Art as a sensory experience

Gloaming by Ange Mullen-Bryan

Gloaming by Ange Mullen-Bryan

For artist Ange Mullen-Bryan, creating paintings is a sensory experience. For starters, there are the materials she uses: oil as a medium and canvas or linen as a base. “I often use coloured linens, using that colour as part of the painting and often leaving areas of the linen unpainted as part of the image,” Ange says. “Sometimes while on location in Sweden I paint with acrylic on unprimed plywood panels using the wood grain and texture as part of the work, again leaving areas unpainted.”

Evig - eternal by Ange Mullen-Bryan

Evig – eternal by Ange Mullen-Bryan

The texture of these materials is important to Ange. “I paint very intuitively and instinctively,” she explains. “Light conditions, choice of music and even smells contribute to the work. The mood of a painting is established as much in the studio as it is in my mind.”

Nearly all of Ange’s paintings are inspired by the landscape of Sweden or other remote Scandinavian locations. “I have been visiting a part of central Sweden for the last 21 years,” she says. “We stay in a cabin a few feet from the lake shore with no running water and no electrics. It is a very important place to me and its remote and beautiful landscape provides endless inspiration and scope for new work.”

Regn by Ange Mullen-Bryan

Regn by Ange Mullen-Bryan

Rural scenery, Ange says, serves as a vehicle “to describe emotions and experience through the medium of painting. Each painting is a journey to somewhere I don’t really know.”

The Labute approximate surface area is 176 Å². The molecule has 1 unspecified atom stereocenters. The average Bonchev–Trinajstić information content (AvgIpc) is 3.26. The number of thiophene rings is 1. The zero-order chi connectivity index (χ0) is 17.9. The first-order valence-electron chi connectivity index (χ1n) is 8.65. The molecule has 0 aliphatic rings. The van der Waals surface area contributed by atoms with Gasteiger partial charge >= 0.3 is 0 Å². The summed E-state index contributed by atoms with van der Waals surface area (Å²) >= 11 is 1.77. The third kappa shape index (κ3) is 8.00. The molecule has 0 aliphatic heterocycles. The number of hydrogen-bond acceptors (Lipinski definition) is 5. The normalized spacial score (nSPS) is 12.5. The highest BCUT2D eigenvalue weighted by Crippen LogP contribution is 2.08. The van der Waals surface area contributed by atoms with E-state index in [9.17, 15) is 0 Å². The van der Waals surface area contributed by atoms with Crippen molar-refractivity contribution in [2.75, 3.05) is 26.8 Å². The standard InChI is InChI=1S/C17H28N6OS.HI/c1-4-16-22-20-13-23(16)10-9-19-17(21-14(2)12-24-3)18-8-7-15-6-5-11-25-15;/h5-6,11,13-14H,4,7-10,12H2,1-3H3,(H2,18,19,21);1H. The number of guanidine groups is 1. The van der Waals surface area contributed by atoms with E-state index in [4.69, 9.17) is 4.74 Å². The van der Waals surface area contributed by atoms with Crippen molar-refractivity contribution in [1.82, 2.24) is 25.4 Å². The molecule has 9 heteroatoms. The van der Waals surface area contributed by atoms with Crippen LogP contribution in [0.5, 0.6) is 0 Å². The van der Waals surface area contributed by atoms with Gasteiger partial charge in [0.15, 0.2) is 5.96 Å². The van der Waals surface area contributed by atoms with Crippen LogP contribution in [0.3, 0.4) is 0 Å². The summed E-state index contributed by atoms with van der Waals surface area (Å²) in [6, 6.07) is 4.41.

Intriguingly, each work of art is a voyage of discovery. “The painting reveals itself along the way and is often very different from the place in which I began,” Ange says. “The initial idea that made me start the painting is often left far behind as the painting takes its own path and I follow it. I try not to think too much and give myself up to the journey, that’s where the painting really begins, when you are no longer consciously aware of it.”

Borta - Gone by Ange Mullen-Bryan

Borta – Gone by Ange Mullen-Bryan

For Ange the greatest pleasure is, as she put it, “That opportunity to enter into that altered state, that flow state you hear many artists and musicians talk about it. It’s rare and fleeting and the thing you are always trying to achieve. And if you find it you cannot be conscious of it, otherwise it’s lost again by the very fact that you have become aware of it.”

Completing a painting offers up is own set of emotions. “There are a few moments after you finish a painting when you feel certain and complete and relieved, when it is finished and the whirlwind of compulsion to make something is over,” Ange says. “Sometimes that moment comes after a few hours or many months but that certainty about what you do is also really rewarding. And then the process begins all over again.”

Floodlight by Ange Mullen-Bryan

Floodlight by Ange Mullen-Bryan

Despite seeking creative paths throughout her life, Ange didn’t begin to think of herself as an artist until she was in her 20s. “I was very interested in photography and spent endless hours at secondary school in a small cupboard that had been made into a darkroom,” she recalls. “I also liked pottery and lace making, textiles and so on, but also creative writing was really important to me.”

While in the midst of her Art foundation year, Ange had the opportunity to make large oil paintings. “Suddenly it all made perfect sense and I had a language that I totally understood in a different way to anything else,” she says. “But it was probably about 10 years after that that I really found my own way of painting, and I was painting consistently throughout that time. I was steadily learning to find my own voice, I guess.”

Photography, collage, textiles and creative writing are all still a huge part of Ange’s creative practise.

Milk Herb by Ange Mullen-Bryan

Milk Herb by Ange Mullen-Bryan

“Some of my work is exhibited at the St Michaels Bistro in Painswick, Gloucestershire (The Painswick Centre, Bisley Street, Painswick. Gloucestershire. GL6 6QQ), at the moment. Also my studio is an open one so you can call in and meet me and view the work, she says, adding: “Generally by appointment works best.”